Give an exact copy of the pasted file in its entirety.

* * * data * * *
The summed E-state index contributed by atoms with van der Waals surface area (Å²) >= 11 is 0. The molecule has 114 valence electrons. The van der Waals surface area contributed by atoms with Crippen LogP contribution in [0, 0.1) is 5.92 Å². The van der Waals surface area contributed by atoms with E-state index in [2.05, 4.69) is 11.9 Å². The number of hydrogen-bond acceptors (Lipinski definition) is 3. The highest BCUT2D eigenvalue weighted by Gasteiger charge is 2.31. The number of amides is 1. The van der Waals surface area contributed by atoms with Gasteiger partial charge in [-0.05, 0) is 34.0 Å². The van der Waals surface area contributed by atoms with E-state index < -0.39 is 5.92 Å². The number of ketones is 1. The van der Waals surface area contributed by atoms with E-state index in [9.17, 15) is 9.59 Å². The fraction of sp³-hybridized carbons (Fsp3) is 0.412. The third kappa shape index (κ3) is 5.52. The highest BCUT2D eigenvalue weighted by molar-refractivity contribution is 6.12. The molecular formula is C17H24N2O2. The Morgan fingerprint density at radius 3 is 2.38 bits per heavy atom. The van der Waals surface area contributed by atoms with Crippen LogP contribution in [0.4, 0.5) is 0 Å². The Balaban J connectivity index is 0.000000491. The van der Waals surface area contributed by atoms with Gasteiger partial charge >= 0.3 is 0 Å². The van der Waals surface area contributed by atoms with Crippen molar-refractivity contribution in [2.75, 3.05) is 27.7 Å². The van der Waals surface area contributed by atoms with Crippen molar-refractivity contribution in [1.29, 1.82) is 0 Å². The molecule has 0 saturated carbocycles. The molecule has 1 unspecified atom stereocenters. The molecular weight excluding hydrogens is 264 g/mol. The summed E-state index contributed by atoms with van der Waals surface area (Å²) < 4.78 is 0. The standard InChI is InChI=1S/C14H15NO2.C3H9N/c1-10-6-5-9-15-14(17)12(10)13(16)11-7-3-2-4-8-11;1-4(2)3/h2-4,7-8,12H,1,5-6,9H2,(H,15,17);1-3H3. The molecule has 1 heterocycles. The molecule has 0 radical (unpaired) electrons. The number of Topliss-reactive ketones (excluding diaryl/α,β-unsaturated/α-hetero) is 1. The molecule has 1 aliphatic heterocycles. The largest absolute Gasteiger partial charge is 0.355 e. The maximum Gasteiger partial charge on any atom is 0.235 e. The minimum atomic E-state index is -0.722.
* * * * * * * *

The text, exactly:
The summed E-state index contributed by atoms with van der Waals surface area (Å²) >= 11 is 0. The molecule has 114 valence electrons. The van der Waals surface area contributed by atoms with Crippen LogP contribution in [0, 0.1) is 5.92 Å². The van der Waals surface area contributed by atoms with E-state index in [2.05, 4.69) is 11.9 Å². The number of hydrogen-bond acceptors (Lipinski definition) is 3. The highest BCUT2D eigenvalue weighted by Gasteiger charge is 2.31. The number of amides is 1. The van der Waals surface area contributed by atoms with Gasteiger partial charge in [-0.05, 0) is 34.0 Å². The van der Waals surface area contributed by atoms with E-state index < -0.39 is 5.92 Å². The number of ketones is 1. The van der Waals surface area contributed by atoms with E-state index in [9.17, 15) is 9.59 Å². The fraction of sp³-hybridized carbons (Fsp3) is 0.412. The third kappa shape index (κ3) is 5.52. The highest BCUT2D eigenvalue weighted by molar-refractivity contribution is 6.12. The molecular formula is C17H24N2O2. The Morgan fingerprint density at radius 3 is 2.38 bits per heavy atom. The van der Waals surface area contributed by atoms with Crippen LogP contribution in [0.4, 0.5) is 0 Å². The Balaban J connectivity index is 0.000000491. The van der Waals surface area contributed by atoms with Gasteiger partial charge >= 0.3 is 0 Å². The van der Waals surface area contributed by atoms with Crippen molar-refractivity contribution in [2.75, 3.05) is 27.7 Å². The van der Waals surface area contributed by atoms with Crippen molar-refractivity contribution in [1.29, 1.82) is 0 Å². The molecule has 0 saturated carbocycles. The molecule has 1 unspecified atom stereocenters. The molecular weight excluding hydrogens is 264 g/mol. The summed E-state index contributed by atoms with van der Waals surface area (Å²) < 4.78 is 0. The standard InChI is InChI=1S/C14H15NO2.C3H9N/c1-10-6-5-9-15-14(17)12(10)13(16)11-7-3-2-4-8-11;1-4(2)3/h2-4,7-8,12H,1,5-6,9H2,(H,15,17);1-3H3. The molecule has 1 heterocycles. The molecule has 0 radical (unpaired) electrons. The number of Topliss-reactive ketones (excluding diaryl/α,β-unsaturated/α-hetero) is 1. The molecule has 1 aliphatic heterocycles. The largest absolute Gasteiger partial charge is 0.355 e. The maximum Gasteiger partial charge on any atom is 0.235 e. The minimum atomic E-state index is -0.722.